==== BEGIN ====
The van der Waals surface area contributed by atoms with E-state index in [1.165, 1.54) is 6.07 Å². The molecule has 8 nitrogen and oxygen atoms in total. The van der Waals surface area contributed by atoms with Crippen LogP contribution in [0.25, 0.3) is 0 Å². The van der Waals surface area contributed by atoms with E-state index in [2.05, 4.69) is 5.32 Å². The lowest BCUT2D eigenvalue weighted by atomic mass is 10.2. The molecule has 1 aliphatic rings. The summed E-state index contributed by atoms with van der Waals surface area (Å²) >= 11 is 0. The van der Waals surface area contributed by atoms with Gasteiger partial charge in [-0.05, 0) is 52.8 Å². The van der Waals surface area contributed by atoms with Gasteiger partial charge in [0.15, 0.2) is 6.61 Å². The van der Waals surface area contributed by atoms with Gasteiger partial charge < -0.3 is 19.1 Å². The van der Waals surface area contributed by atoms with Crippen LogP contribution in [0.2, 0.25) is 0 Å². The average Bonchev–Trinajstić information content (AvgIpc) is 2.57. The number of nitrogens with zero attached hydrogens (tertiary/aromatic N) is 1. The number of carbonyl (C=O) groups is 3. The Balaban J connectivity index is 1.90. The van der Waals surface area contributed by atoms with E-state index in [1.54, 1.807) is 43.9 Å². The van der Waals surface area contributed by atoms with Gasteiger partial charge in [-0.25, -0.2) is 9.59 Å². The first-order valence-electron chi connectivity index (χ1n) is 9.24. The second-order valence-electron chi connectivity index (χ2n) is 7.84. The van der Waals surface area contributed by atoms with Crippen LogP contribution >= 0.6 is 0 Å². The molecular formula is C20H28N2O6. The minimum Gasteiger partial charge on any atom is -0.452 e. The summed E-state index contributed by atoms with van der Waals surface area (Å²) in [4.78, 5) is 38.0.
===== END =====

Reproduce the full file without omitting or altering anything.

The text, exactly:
The van der Waals surface area contributed by atoms with E-state index in [1.165, 1.54) is 6.07 Å². The molecule has 8 nitrogen and oxygen atoms in total. The van der Waals surface area contributed by atoms with Crippen LogP contribution in [0.25, 0.3) is 0 Å². The van der Waals surface area contributed by atoms with E-state index in [2.05, 4.69) is 5.32 Å². The lowest BCUT2D eigenvalue weighted by atomic mass is 10.2. The molecule has 1 aliphatic rings. The summed E-state index contributed by atoms with van der Waals surface area (Å²) >= 11 is 0. The van der Waals surface area contributed by atoms with Gasteiger partial charge in [-0.05, 0) is 52.8 Å². The van der Waals surface area contributed by atoms with Gasteiger partial charge in [0.15, 0.2) is 6.61 Å². The van der Waals surface area contributed by atoms with Gasteiger partial charge < -0.3 is 19.1 Å². The van der Waals surface area contributed by atoms with Crippen LogP contribution in [0.2, 0.25) is 0 Å². The average Bonchev–Trinajstić information content (AvgIpc) is 2.57. The number of nitrogens with zero attached hydrogens (tertiary/aromatic N) is 1. The number of carbonyl (C=O) groups is 3. The Balaban J connectivity index is 1.90. The van der Waals surface area contributed by atoms with E-state index in [1.54, 1.807) is 43.9 Å². The van der Waals surface area contributed by atoms with Gasteiger partial charge in [-0.25, -0.2) is 9.59 Å². The first-order valence-electron chi connectivity index (χ1n) is 9.24. The second-order valence-electron chi connectivity index (χ2n) is 7.84. The van der Waals surface area contributed by atoms with Crippen LogP contribution >= 0.6 is 0 Å². The molecular formula is C20H28N2O6. The minimum Gasteiger partial charge on any atom is -0.452 e. The summed E-state index contributed by atoms with van der Waals surface area (Å²) in [4.78, 5) is 38.0.